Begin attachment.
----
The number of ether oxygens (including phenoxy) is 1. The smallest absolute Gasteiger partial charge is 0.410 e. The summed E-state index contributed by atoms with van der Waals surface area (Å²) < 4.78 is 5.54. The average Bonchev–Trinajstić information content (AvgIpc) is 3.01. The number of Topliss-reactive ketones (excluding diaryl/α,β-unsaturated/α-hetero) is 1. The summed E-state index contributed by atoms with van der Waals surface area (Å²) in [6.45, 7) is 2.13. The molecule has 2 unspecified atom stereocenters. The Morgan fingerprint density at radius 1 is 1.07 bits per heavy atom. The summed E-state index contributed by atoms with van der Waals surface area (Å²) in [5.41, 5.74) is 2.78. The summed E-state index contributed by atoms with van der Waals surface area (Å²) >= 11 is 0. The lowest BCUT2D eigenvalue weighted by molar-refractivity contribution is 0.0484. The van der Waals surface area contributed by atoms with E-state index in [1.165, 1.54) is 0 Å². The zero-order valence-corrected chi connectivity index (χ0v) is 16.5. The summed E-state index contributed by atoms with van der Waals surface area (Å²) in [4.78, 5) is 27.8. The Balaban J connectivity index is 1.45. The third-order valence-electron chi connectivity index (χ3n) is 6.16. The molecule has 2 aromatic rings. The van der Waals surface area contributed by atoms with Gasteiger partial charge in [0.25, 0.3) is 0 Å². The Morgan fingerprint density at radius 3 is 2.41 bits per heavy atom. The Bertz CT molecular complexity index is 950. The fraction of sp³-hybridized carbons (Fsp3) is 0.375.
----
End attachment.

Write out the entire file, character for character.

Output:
The number of ether oxygens (including phenoxy) is 1. The smallest absolute Gasteiger partial charge is 0.410 e. The summed E-state index contributed by atoms with van der Waals surface area (Å²) < 4.78 is 5.54. The average Bonchev–Trinajstić information content (AvgIpc) is 3.01. The number of Topliss-reactive ketones (excluding diaryl/α,β-unsaturated/α-hetero) is 1. The summed E-state index contributed by atoms with van der Waals surface area (Å²) in [6.45, 7) is 2.13. The molecule has 2 unspecified atom stereocenters. The Morgan fingerprint density at radius 1 is 1.07 bits per heavy atom. The summed E-state index contributed by atoms with van der Waals surface area (Å²) in [5.41, 5.74) is 2.78. The summed E-state index contributed by atoms with van der Waals surface area (Å²) >= 11 is 0. The lowest BCUT2D eigenvalue weighted by molar-refractivity contribution is 0.0484. The van der Waals surface area contributed by atoms with E-state index in [1.165, 1.54) is 0 Å². The zero-order valence-corrected chi connectivity index (χ0v) is 16.5. The summed E-state index contributed by atoms with van der Waals surface area (Å²) in [4.78, 5) is 27.8. The Balaban J connectivity index is 1.45. The third-order valence-electron chi connectivity index (χ3n) is 6.16. The molecule has 2 aromatic rings. The van der Waals surface area contributed by atoms with Gasteiger partial charge in [0.25, 0.3) is 0 Å². The Morgan fingerprint density at radius 3 is 2.41 bits per heavy atom. The Bertz CT molecular complexity index is 950. The fraction of sp³-hybridized carbons (Fsp3) is 0.375.